A philanthropist you've never heard of just scored a stunning victory in the fight against teacher tenure. The donor is David Welch, a Silicon Valley entrepreneur, and the victory came yesterday when a California judge ruled the state's teacher tenure law unconstitutional because it deprived students in the state of a quality education.
The ruling came as the result of a lawsuit brought by Students Matter, a group that Welch founded in 2010. Welch used his own money and that of other donors to hire a top tier legal team to challenge teacher tenure in California, co-led by Theodore Olson, who was George W. Bush's Solicitor General.
I've written about Welch before, noting that he's an electrical engineer by training, with a Ph.D from Cornell University. He's spent the past 30 years working in the field of fiber optics, and started his own Silicon Valley company, Infinera in 2001, manufacturing optical telecommunications systems. He got involved in education issues at the local level, with kids in public schools, and came to see teacher tenure as a major obstacle to improving schools. So he decided to do something about it.
Welch isn't very rich by the standards of the tech industry, but he's been wealthy enough to put substantial money into Students Matter to fund the lawsuit (tax returns from his foundation show donations of some $900,000 through 2012 to Students Matter and the New Schools Venture Fund, which has worked closely with Students Matter. But Welch's total spending may be much higher than that.)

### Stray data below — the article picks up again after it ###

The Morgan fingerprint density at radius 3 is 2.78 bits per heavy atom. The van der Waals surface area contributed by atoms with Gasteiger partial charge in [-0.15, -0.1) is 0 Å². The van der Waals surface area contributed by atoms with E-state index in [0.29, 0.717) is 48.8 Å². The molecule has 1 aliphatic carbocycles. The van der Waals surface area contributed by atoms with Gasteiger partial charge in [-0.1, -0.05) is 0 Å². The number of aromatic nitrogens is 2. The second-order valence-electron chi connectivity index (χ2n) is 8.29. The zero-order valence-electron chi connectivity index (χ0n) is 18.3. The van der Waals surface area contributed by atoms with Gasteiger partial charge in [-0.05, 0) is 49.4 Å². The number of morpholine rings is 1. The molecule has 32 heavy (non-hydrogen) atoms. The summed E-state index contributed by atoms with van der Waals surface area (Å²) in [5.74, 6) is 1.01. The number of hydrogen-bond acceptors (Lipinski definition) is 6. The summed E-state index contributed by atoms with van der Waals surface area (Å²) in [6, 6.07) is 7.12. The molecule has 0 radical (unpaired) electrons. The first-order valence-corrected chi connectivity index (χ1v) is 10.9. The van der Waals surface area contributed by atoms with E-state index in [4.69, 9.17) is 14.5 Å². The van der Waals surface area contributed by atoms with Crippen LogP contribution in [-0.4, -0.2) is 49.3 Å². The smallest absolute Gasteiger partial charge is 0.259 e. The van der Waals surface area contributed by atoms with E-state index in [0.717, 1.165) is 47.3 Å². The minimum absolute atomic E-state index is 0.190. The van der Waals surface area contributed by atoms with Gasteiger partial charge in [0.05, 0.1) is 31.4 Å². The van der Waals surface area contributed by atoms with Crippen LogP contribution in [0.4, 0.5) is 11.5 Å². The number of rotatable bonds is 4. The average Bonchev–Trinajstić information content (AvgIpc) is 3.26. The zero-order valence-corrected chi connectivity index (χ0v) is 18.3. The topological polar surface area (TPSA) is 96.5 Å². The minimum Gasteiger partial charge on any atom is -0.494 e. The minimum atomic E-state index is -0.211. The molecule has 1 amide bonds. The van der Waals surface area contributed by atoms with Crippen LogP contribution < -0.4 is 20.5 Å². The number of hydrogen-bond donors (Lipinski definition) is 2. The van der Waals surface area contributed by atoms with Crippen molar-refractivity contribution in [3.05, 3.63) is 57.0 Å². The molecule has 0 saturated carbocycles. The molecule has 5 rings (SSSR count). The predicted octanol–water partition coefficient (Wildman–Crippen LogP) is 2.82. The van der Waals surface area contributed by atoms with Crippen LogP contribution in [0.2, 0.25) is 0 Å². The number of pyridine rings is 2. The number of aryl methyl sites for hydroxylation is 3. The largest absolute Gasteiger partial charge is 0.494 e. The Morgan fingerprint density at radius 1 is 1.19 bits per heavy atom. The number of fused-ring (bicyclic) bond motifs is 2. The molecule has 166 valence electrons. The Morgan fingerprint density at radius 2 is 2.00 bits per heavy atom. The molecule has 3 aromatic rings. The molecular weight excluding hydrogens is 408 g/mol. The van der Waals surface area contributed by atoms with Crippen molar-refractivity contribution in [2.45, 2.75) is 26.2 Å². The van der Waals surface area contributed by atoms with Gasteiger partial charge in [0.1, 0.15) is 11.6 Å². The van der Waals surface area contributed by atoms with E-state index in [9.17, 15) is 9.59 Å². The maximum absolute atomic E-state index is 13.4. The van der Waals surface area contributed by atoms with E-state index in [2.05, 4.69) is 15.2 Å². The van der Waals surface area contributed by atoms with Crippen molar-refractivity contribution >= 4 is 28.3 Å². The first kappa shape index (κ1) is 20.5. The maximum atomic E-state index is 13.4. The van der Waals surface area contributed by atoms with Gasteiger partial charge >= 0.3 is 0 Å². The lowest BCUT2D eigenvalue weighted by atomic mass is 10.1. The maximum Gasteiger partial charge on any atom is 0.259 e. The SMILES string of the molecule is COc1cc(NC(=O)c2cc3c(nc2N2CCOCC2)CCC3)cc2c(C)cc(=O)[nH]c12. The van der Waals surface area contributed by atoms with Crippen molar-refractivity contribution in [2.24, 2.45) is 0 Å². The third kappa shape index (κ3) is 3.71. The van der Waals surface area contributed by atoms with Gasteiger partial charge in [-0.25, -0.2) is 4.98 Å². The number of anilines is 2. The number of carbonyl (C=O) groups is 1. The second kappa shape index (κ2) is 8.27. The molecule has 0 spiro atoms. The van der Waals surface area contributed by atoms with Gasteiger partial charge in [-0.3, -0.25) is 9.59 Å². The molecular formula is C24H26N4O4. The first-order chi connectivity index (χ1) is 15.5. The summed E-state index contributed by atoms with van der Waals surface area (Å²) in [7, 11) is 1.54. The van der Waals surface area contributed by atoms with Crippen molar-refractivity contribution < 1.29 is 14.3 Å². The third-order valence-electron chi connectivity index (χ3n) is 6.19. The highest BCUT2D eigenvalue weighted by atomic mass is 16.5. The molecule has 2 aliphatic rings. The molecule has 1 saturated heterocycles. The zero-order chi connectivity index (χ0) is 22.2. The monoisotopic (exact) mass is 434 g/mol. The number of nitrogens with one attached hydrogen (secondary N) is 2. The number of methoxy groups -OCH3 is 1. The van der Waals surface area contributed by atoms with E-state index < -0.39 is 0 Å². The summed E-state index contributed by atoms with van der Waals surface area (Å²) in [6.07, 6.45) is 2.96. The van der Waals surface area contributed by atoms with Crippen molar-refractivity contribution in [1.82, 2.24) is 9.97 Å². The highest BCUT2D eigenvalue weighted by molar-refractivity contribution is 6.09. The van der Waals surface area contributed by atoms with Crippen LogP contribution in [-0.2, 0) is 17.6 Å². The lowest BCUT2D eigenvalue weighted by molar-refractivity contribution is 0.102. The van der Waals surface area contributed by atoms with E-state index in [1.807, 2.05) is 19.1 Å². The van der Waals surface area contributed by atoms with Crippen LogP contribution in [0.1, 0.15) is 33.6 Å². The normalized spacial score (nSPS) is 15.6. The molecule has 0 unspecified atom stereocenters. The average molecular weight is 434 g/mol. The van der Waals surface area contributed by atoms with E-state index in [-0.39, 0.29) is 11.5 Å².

Welch's outlay has been a drop in the bucket compared to the vast budgets of ed funders like Walton, Gates, and Broad. But the money was so effective because it was targeted in a laser-like fashion through a strategic lawsuit in California.
And there's a good chance that Welch won't stop at California. According to the New York Times, Students Matter is
considering filing lawsuits in New York, Connecticut, Maryland, Oregon, New Mexico, Idaho and Kansas as well as other states with powerful unions where legislatures have defeated attempts to change teacher tenure laws.
My guess is that Students Matter will become a magnet for other funders who share Welch's goal of reforming teacher tenure laws, and that ample funding will be available to finance the multiple lawsuits that Students Matter is considering.
Litigation is hardly a new tool of funders in the education space. Progressive funders have often used this tool over the years, including to challenge how schools are financed in New York State. And, of course, major foundations like Ford have spent heavily in recent decades to finance an array of legal groups that use lawsuits to advance civil rights, environmental protection, and other causes.
But litigation has yet to be a major strategy of ed funders like Walton, Gates, and Broad. That's likely to change after yesterday's ruling in California.